International from the get-go: A career in international relations
You’ll often hear universities speaking of ‘global graduates’, ‘outward-facing mobility’ and ‘broadening international horizons.’ Unfortunately, these don’t mean much in isolation, but occasionally a student like Laura comes along to show us what a global grad really is.
‘I grew up abroad and have always been interested in current affairs, so I've always had an international element in my life, but I think the defining moment for me was when I was chosen for a youth leadership course in Canada, just before starting my A-levels.’
At the age of 16 Laura was already traveling, meeting government officials and learning about the history of another country. The experience was a key factor in her choosing Aston.
‘It was the placement year abroad which convinced me’, she says, ‘at Aston, I was able to combine International Relations with German. I also thought the mixture between the historical and contemporary international relations would be useful.’
And it was. Laura landed a placement year as a Translator with Schimid Group in Germany, where she supported company administration and even taught her colleagues English.
The experience laid the ground work for future positions with The Bamberg Graduate School of Social Sciences, The London School of Economics and, her most recent position, the international think tank Chatham House.
Work at Chatham House
‘I support fundraising and relationship development at Chatham House. My key project right now is exploring the intersection of gender, international relations and think tanks. It’s something I’m very passionate about and researched during my masters.’
It’s worth mentioning that Laura is a bit of super-human when it comes to studying, balancing a full-time double masters with a full time job and achieving a Distinction.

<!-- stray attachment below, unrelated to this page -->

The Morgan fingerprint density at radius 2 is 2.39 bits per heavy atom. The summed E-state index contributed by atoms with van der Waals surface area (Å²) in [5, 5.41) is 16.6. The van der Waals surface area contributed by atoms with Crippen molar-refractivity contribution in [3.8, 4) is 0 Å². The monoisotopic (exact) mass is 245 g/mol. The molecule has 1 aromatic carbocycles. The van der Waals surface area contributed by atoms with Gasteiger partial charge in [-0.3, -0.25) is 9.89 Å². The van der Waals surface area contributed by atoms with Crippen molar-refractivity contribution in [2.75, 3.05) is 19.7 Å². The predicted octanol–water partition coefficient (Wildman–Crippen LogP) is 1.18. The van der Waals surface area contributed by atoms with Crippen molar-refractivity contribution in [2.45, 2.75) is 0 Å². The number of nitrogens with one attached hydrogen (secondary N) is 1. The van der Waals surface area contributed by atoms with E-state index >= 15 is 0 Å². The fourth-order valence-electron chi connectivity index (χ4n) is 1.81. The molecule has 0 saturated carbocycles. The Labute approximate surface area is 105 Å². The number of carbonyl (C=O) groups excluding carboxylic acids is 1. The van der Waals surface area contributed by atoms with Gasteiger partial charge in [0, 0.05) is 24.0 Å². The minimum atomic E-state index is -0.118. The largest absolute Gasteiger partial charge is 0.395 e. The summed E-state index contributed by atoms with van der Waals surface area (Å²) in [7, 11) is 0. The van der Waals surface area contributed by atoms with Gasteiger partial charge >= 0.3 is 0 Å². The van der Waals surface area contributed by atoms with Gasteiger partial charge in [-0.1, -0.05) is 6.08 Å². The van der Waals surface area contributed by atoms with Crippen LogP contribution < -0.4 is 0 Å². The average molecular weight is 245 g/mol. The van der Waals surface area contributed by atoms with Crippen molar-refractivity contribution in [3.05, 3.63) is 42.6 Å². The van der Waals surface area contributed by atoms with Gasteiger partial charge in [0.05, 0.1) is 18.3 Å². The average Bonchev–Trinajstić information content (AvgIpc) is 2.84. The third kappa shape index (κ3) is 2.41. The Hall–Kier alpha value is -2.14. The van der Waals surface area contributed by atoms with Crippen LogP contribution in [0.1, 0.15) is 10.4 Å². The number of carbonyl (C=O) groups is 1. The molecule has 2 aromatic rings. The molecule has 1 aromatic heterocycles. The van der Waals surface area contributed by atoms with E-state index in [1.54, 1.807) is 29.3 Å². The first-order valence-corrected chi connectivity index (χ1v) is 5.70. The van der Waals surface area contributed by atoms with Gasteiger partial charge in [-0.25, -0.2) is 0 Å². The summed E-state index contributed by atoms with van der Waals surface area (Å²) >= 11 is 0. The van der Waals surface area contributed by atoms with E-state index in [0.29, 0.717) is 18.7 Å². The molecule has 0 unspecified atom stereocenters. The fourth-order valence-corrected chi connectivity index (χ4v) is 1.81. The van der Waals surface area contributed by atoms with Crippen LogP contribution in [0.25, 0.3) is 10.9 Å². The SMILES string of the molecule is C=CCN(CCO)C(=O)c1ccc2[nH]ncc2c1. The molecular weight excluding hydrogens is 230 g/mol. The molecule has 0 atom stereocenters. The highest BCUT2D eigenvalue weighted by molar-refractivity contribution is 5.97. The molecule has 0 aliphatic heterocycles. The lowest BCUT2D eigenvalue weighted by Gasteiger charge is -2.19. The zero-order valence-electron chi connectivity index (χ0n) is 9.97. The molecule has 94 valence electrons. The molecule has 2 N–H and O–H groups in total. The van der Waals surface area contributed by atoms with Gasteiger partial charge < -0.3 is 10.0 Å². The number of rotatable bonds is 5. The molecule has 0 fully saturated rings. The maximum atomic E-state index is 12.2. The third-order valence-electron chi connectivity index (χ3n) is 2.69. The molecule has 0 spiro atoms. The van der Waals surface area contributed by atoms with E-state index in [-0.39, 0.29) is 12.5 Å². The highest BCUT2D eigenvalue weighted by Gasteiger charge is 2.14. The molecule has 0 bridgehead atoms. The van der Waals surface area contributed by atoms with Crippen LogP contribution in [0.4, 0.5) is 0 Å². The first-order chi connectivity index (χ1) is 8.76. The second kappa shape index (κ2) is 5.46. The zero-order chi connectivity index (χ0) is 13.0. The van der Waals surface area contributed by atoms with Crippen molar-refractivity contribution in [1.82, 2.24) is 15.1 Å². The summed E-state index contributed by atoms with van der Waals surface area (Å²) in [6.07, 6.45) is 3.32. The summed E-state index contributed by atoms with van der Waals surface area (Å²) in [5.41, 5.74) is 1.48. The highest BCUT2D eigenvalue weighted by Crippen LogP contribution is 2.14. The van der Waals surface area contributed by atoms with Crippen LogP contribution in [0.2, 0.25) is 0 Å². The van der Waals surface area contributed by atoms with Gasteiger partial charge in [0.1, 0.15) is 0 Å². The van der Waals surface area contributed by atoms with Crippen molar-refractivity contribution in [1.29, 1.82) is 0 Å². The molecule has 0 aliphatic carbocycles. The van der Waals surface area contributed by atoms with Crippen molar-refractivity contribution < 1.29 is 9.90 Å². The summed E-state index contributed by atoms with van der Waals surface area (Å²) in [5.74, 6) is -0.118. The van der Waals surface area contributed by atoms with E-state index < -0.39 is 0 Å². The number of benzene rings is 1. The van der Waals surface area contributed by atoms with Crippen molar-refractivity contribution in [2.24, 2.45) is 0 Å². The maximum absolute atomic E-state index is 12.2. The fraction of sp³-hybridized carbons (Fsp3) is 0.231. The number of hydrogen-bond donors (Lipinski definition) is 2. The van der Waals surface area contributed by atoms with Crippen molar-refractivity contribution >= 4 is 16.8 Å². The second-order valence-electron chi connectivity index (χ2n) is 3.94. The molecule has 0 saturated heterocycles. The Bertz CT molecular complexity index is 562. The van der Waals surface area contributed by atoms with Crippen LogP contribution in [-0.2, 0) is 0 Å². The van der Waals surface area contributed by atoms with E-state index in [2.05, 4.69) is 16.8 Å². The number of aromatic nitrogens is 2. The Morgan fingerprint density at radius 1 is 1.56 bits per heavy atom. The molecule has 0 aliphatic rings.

‘You’ve got be disciplined and keep on top of stuff, but once you are ahead it’s easier to hold the lead than make up for lost time.’
Having a double masters and a range of experience in international roles has opened doors for Laura.
‘I’ve always wanted to work for Chatham House ever since I first started reading the journal – now I’m here. I finally got what I was aiming for.’
Getting an international job
It’s tough to get into international relations focused roles. Internships and experience is a must, but it can be costly, especially with the best opportunities being based in London, New York or Brussels.
‘If you are looking for a way in, I recommend balancing online internships with study. I did some work experience with the organisation Make Every Woman Count and I didn’t even need to leave the house. It made applying for other jobs a lot easier.’
Laura has what might be referred to as a “portfolio career”. She’s moved between a few different roles and has eventually found her feet at Chatham House.
‘I guess career paths are never a straight road, so I have no idea where I'll end up at this point. For me, my work has to be meaningful and must contribute to something larger, hence why love my job and will always work in the not-for-profit sector.’